A close relationship between two people can take months, even years, to develop — it simply takes time to feel comfortable enough with another person to reveal the parts of your personality and your life that you tend to keep private. But a recent story in The New York Times sheds light on psychological research published almost 20 years ago indicating that, given the right conditions, it may be possible to develop a feeling of intimacy with another person in less than an hour.
In three studies led by APS Fellow Arthur Aron of Stony Brook University, researchers created 190 pairs of university students — some cross-gender and some same-gender — none of whom were already friends. The pairs were instructed to take turns asking each other 36 questions provided in three lists. The questions were intended to promote self-disclosure, covering personal topics like family relationships, childhood memories, personal values and desires, and even attitudes toward death. Importantly, the researchers ordered the questions such that they became more intense as the students worked their way through the lists.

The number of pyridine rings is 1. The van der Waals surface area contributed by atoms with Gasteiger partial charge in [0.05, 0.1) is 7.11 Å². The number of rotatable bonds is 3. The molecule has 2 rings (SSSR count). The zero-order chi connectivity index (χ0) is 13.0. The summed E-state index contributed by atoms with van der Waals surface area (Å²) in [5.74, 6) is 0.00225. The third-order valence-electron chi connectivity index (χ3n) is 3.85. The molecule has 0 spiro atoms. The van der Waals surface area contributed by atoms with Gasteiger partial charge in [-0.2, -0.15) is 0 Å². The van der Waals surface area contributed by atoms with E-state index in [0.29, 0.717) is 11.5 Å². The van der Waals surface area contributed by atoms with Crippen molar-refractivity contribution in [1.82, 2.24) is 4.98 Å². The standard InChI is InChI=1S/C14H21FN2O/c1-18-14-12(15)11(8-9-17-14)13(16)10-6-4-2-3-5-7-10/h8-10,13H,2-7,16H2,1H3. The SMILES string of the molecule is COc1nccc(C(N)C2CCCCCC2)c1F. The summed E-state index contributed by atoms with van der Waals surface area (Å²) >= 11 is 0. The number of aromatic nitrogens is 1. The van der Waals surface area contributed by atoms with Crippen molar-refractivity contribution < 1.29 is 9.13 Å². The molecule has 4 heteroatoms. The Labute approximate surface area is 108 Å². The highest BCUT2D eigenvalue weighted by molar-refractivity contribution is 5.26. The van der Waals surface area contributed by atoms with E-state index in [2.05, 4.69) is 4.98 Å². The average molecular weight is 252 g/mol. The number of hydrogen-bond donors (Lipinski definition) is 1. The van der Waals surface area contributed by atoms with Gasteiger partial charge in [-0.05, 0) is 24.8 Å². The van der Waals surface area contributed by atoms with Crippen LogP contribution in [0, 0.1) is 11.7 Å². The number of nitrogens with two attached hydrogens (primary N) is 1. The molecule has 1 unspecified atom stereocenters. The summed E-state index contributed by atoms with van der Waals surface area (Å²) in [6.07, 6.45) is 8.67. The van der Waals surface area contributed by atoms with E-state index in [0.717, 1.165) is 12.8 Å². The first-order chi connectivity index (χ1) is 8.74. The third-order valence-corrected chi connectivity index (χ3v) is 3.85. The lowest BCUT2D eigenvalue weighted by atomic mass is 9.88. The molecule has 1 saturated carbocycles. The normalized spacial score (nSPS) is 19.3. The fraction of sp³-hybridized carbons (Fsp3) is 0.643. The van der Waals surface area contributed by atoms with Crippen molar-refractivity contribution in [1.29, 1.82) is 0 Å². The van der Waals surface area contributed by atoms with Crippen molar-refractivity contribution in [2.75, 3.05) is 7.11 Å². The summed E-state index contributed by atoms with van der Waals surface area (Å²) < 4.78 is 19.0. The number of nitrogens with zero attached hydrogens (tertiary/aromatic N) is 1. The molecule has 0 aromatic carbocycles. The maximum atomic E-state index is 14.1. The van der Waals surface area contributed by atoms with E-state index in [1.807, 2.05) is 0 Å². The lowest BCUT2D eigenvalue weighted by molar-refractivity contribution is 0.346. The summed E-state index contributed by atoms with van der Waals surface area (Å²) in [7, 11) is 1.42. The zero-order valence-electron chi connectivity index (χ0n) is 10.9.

Afterward, the students completed a survey that gauged their feelings of closeness and intimacy with their partner. The results of the first study showed that the student pairs who asked each other personal questions reported significantly stronger feelings of closeness than the student pairs who answered more superficial questions about themselves.
Data from the subsequent studies indicated that the effect was not influenced by whether participants agreed on important issues, whether they expected to like their partner, or whether they were explicitly told that closeness was the goal of the task.
More than a third of the student pairs reportedly talked or spent time together after the study, but the researchers emphasized that the aim of their research was to be able to study how relationships form in a controlled experimental setting, not to produce long-lasting friendships or romances.
“We think that the closeness produced in these studies is experienced as similar in many important ways to felt closeness in naturally occurring relationships that develop over time,” Aron and colleagues wrote in their paper. “On the other hand, it seems unlikely that the procedure produces loyalty, dependence, commitment, or other relationship aspects that might take longer to develop.”
And yet, it seems like the question-and-answer procedure may have contributed to some real-life love connections: One student pair ended up getting married after they got to know each other in the study, and the New York Times writer later married the college friend to whom she posed the same questions.
Together, the findings underscore the importance of studying relationships “in the wild” as well as in the lab to obtain the richest account of how we form close bonds with others.